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Wearables, whereabouts, and roundabouts

Jan Van de Steen
December 16, 2020

Jim and Geoff are field workers at a water utility and mostly work as a team, performing domestic household connections work. Over time, Jim and Geoff became close friends spending much of their weekends together as members of the local cycling team.

A competitive spirit is not strange to them and with their smart GPS-enabled sport watches they can compare using Strava each other’s performance. Jim and Geoff do not see any harm in sharing all this information, including where they have been cycling and at what time. Their whereabouts are not considered confidential – or at least when they are riding their bikes.

The tablets they use during working hours have many of the same sensors on board as the watches: using location and time stamps, combined with other sensors they could easily be used to optimize work plans, improve work safety and even offer some location intelligence while on site. The tablet’s precise camera and its large touchscreen offers the ultimate “click and point” interface they need to facilitate their field work.

But strangely enough the device’s features are used to a very limited extent. They are using a standard application of their workforce management (WFM) system that pushes their work orders to the field, including administrative details and material records and asks them to register and close the job once they have finished the work. Alongside the logistic process managed on the tablet, they still have to complete paperwork to technically document what they have installed: it’s a checkbox-list, with the most common equipment and material options, and with a synoptic sketch of the connection the way it is constructed. The document must be signed off by the client on site for invoicing purposes.

Jim and Geoff found it strange that the WFM system app did not seem to know where they were – as their smartwatch did – and that its forms required them to complement address information to describe the location, instead of using the tablet’s GPS. At a certain moment, they started taking geo-tagged pictures of the connections just before closing the trench and sent these by email to the back office to facilitate asset registration. Big applause and a nomination for the corporate innovation awards came quickly. But much to their disappointment, they still had to fill out the technical document and draft a sketch, although it would have been much easier to include the connection photo and the coordinates in a more intelligent digital form – not to mention the enormous advantage of locating an intervention on venues or assets without formal address and particularly in the context of fast response to incidents.

This short story illustrates that the full power of mobile location technology still is not used in most field force organizations. There are very few technological barriers left, but effective use of this technology requires significant re-thinking of the field processes, specifically the asset registration workflow. And in many utilities, there still is resistance among field workers as they fear they will be  tracked continuously by their employers and they will lose their operational autonomy and the ability to go to the café in the high street for a catch up with their mates. “What’s in it for us?” is their ask, with every new mobile workforce application that offers them – for example – a dumb Google Maps view instead of a highly responsive access to the utility’s own network map layers.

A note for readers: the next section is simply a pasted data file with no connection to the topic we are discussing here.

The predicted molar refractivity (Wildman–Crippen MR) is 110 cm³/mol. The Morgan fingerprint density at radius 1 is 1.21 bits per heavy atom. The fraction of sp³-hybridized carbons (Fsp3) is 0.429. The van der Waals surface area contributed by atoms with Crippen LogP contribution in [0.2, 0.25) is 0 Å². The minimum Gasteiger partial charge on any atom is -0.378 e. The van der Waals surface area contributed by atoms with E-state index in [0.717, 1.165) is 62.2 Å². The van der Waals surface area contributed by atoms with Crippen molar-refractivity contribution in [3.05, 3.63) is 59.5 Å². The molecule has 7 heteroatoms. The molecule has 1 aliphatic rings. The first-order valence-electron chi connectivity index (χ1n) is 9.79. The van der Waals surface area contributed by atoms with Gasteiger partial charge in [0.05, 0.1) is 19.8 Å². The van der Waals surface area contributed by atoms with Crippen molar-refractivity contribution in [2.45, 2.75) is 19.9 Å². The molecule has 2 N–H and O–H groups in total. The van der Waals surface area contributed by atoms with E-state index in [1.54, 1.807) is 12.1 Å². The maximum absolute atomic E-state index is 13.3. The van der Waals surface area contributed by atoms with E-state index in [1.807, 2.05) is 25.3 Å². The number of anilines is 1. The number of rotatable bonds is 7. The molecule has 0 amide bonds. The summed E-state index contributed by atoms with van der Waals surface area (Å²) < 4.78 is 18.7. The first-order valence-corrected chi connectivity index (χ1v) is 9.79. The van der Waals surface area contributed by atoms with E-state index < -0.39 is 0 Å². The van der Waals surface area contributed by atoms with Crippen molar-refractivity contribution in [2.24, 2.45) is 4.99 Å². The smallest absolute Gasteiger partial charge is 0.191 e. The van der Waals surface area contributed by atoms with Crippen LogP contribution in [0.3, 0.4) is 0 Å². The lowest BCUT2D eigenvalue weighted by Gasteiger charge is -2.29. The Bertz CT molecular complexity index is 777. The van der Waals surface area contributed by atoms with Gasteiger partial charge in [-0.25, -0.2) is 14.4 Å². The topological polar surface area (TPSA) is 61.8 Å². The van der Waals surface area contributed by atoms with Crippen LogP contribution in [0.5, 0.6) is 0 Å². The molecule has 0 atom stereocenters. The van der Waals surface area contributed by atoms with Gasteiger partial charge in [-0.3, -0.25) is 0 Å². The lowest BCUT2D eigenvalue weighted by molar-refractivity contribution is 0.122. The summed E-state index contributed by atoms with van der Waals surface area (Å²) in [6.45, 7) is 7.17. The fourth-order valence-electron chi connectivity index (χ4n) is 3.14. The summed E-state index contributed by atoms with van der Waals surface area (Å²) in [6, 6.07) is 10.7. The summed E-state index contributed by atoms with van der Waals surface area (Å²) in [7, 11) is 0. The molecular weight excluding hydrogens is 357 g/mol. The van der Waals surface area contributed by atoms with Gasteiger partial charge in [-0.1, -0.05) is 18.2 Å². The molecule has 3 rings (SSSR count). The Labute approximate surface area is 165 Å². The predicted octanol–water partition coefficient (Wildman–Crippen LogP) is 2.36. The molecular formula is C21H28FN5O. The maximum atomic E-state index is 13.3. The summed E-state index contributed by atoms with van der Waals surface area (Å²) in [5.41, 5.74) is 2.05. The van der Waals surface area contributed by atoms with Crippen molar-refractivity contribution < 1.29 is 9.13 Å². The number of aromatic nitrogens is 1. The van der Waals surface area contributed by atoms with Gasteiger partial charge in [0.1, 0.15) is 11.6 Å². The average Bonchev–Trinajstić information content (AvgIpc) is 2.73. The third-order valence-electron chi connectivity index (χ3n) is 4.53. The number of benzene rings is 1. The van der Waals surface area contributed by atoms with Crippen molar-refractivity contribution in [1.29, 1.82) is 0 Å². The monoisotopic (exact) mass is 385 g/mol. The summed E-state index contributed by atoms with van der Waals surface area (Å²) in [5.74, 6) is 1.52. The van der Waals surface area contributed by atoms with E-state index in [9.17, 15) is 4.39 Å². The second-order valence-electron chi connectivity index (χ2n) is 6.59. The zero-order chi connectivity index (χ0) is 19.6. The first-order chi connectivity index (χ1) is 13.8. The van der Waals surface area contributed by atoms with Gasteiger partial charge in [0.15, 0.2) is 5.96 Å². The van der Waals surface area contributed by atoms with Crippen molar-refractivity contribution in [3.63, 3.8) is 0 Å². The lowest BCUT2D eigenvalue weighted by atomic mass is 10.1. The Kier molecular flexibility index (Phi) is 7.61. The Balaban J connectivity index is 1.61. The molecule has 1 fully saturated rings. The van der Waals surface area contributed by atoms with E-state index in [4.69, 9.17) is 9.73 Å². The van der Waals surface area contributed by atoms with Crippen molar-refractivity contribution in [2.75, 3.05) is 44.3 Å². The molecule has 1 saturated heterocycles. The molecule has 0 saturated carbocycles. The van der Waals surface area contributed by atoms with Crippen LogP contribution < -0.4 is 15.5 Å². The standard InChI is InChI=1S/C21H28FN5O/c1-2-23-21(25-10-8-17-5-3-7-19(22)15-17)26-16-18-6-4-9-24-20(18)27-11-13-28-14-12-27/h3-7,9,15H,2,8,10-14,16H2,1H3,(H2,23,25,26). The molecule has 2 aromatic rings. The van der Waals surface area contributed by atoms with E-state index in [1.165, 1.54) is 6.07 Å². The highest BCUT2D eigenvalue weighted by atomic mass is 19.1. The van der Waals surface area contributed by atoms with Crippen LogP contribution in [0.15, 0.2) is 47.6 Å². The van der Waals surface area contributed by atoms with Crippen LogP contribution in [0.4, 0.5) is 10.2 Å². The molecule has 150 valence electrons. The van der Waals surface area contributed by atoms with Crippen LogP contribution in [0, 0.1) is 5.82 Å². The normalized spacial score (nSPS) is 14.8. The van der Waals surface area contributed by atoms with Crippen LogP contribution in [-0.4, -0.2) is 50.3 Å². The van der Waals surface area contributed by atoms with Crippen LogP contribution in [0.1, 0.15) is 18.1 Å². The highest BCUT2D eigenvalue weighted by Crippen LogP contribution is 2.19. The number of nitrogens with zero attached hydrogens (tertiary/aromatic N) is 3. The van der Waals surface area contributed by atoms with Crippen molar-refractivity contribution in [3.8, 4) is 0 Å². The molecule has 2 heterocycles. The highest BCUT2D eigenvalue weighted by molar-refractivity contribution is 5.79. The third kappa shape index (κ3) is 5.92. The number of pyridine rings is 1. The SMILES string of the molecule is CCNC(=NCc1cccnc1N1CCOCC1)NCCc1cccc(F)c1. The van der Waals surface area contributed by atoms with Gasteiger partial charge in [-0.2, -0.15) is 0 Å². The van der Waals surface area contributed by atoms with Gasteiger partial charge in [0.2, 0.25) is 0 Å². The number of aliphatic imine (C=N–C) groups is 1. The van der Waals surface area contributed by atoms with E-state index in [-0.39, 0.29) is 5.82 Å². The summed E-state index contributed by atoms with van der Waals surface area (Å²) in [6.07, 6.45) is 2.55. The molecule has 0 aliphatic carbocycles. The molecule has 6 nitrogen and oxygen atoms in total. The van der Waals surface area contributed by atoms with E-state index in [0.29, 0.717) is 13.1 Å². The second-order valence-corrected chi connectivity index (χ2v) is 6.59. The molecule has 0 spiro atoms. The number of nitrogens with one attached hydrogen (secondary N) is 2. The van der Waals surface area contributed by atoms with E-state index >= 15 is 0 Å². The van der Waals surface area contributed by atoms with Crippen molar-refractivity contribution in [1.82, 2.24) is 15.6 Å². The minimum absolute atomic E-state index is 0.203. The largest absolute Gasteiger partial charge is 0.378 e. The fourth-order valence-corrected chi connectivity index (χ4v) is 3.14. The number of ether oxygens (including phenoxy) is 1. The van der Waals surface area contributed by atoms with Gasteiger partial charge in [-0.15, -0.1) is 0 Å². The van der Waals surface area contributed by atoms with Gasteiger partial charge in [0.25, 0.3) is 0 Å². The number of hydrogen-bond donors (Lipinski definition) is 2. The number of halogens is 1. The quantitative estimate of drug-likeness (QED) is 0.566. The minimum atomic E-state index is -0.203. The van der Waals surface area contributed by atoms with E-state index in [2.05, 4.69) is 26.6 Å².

Even if we expect smart grid deployment or IoT sensors to automatically deliver asset and asset condition information from network assets, it will remain essential to facilitate the information flows from the field force to asset registers. Visual inspections, environmental assessments, and manual configuration activities will continue to contribute to the historian of events on the network. Utilizing all this information over a lifecycle of decades is the essence of smart asset management and asset system management and an essential input into asset investment decision making.

As a minimal first step, it is key to associate observations with the right asset or asset system element. Intuitive mobile user interfaces without administrative overhead are essential for that purpose. Otherwise, the information will be low quality (and thus worthless), the tool will not be adopted by field workers, or both. People like Jim and Geoff expect any such tool to work like a smartwatch or any other tablet-app, where information can be viewed and modified with a few easy clicks and swipes, while time and location stamps are securely recorded.